Plastics get playful

Posted: April 27, 2012

Next time you’re having a backyard barbecue or going mod with some new furniture, thank science.

Your salad spinner’s made of the same sort of silicone rubber developed to make Neil Armstrong’s moon boot. And those acrylic salad bowls and patio chairs? World War II fighter pilots needed safer canopies, and Plexiglas was the answer.

Manufacturers of home goods are quick to adopt innovative materials and technology, and synthetics have long been a favorite. The newest ones are a designer’s delight: They’re malleable, strong, lightweight, and take color easily.

The product range in colorful plastics is expanding, with great shapes and fun hues.

From a crafting standpoint, acrylics are easy to work with. Using heat, they can be stretched and molded without losing clarity, and joints are heat-fused rather than glued or screwed, which makes a finished piece virtually seamless.

Two Palm Springs, Calif., designers — Larry Abel and Raymond McCallister — run Art Style Innovation, a fun factory of whimsical takes on vintage and modern decor. The duo’s curvy acrylic vases and rippled bowls, done in neon hues, are decor dancing. Their playful acrylic bookends come in a variety of silhouettes including cats, roosters, dogs, flowers, even a pair of shapely female legs. You’ll find clear acrylic cube tables, too, in modern takes on classic architectural design (www.artstyleinnovation.com, $35 and up).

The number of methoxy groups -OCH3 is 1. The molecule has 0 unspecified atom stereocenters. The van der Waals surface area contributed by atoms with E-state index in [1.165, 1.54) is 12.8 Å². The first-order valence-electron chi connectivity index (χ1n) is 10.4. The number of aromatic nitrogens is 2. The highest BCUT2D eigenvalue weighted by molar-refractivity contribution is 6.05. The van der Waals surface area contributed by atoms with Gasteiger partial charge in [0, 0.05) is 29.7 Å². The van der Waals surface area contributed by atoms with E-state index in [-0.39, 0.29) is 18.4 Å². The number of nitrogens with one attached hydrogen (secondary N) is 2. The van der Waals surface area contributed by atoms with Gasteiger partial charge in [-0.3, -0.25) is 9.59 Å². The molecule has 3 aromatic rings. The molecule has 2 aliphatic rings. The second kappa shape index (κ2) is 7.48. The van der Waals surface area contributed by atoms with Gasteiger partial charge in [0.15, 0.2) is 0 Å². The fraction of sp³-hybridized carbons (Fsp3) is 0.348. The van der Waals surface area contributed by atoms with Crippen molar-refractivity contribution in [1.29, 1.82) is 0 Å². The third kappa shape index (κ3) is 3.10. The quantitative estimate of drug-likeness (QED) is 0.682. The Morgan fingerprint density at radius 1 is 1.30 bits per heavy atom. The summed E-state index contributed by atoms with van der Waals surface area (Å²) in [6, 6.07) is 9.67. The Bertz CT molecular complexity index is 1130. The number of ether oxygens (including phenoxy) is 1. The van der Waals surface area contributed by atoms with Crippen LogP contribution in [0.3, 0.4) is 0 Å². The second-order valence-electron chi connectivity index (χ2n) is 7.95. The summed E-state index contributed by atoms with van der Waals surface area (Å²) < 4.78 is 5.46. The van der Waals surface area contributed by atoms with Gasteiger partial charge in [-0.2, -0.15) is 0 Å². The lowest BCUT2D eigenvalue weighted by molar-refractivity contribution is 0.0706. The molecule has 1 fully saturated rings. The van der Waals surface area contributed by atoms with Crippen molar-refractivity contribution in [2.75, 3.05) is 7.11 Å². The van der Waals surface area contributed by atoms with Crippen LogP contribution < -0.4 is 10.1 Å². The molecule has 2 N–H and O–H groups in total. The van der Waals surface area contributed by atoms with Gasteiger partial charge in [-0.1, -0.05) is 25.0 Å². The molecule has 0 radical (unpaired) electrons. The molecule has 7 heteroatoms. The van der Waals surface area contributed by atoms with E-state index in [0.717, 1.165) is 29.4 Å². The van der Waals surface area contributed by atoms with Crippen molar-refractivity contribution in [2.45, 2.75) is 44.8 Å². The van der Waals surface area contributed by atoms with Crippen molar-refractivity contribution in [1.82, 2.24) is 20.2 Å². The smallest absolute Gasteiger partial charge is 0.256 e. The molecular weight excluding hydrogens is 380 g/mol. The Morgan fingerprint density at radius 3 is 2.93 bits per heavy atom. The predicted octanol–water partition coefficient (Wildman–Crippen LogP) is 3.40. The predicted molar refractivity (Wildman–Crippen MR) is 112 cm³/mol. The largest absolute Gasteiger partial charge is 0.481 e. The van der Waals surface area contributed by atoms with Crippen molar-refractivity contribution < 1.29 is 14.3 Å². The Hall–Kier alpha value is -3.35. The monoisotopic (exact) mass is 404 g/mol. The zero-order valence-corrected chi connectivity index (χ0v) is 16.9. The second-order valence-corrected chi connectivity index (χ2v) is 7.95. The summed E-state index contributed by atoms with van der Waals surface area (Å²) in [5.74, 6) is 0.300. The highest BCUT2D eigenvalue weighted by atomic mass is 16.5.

Plexi-craft in New York stocks a wide array of furniture in crystal-clear acrylic. The material works well in small spaces — entryways, boudoirs, small living rooms — because it’s nearly invisible. The company will custom tint, however; designer Benjamin Noriega-Ortiz likes to use a milky white acrylic for an ethereal quality (www.plexi-craft.com).

Italian design powerhouse Kartell has frequently dominated the synthetic materials marketplace, with “wow” factor pieces such as Philippe Starck’s Louis Ghost chair and Ferruccio Laviani’s Bourgie lamp. There’s a wide range of colorful transparent pieces in the company’s collection (www.allmodern.com, from $73).

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